Little mortgage assistance for pricier homes

February 19, 2009 6:36:36 PM PST
If it sounds funny that the median price home in the bay area is now $300,000, it should.

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Companies that track the sales of existing homes say that in January, the median price of a home in the Bay Area was $300,000.

"Yeah,well, what Bay Area are they talking about, that's all I want to know," said Kaye Woods from Kaye Woods Realty.

Woods is a realtor who handles high priced property in San Francisco. She explains low-end of the housing market is selling right now, as investors buy up the bargains. But high end of the property is not selling -- at least not so much.

"I'm just doing research on a $2 million to $3 million, and it's scary it's quite scary right now," said Woods.

On Wednesday, President Barack Obama tried to reassure the nation. He promised to pump hundreds of billions into Fannie Mae and Freddy Mac, the nation's two largest mortgage lenders.

In the Bay Area, where average housing prices are much higher than the sales figures would indicate, mortgages are also much bigger. And the rates on mortgages have two to three percentage points higher than those for conventional loans in most of the rest of the country.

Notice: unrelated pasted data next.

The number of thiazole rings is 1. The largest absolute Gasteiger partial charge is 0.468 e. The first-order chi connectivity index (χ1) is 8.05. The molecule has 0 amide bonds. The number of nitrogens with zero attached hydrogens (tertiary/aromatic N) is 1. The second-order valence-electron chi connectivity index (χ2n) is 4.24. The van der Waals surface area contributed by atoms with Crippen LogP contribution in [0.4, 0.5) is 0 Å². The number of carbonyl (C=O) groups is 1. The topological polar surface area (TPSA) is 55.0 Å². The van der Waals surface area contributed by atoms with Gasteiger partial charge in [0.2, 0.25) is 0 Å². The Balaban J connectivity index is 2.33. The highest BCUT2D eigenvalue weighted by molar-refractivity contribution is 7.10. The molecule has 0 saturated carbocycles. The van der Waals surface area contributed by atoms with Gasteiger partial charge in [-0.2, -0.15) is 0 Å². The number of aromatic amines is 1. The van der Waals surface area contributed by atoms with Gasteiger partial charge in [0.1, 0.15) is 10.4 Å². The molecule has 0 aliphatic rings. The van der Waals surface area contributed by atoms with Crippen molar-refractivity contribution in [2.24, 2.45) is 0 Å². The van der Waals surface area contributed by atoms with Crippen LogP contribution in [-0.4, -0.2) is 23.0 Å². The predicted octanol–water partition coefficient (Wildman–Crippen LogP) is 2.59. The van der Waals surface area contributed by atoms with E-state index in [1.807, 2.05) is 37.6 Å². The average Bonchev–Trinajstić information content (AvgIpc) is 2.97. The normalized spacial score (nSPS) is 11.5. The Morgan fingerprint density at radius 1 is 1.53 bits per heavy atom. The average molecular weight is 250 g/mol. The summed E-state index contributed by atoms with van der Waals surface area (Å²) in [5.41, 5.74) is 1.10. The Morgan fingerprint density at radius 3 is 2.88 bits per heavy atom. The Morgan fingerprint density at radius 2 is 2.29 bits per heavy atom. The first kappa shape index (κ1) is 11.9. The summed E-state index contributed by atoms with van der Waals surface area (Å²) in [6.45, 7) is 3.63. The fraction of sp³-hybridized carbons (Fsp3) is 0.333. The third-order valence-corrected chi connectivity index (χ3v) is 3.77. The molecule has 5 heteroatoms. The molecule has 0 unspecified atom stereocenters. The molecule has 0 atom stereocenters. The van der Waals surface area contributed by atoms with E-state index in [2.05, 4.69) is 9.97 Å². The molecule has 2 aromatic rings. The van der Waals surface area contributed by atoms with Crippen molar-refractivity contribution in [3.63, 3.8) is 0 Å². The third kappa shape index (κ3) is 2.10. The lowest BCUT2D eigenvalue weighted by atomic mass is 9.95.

The White House told ABC7 the president's plan only applies to mortgages that conform to Fannie and Freddie. And in the stimulus bill the president signed, is a provision that raises conforming loan amounts for high cost areas.

A spokeswoman for Fannie Mae told ABC7 that for 2009, the conforming loan limit will be $729,000 most of the Bay Area.

Solano County has the loan limit set at $417,000. Napa and Sonoma are in between.

"Given the high value of homes and the price of real estate in the bay area people have some hope of obtaining long term standard well price financing," said James Argo from Real Estate Financial Services.

Argo says there hope, but Fannie and Freddie and the government can't do it alone.

"We also have to have participation in the investment community to say yes, Fannie is going to buy these, we will in turn invest in these and buy them as mortgage backed securities," said Argo.

If investors aren't willing to put up the money, rates will have to go up in order to get them interested.

Argo says because of the sub-prime scandal, investors have been gun shy of any kind of mortgage backed security. The president is working to change that.

  • Fannie Mae and Freddie Mac loan limits for 2009

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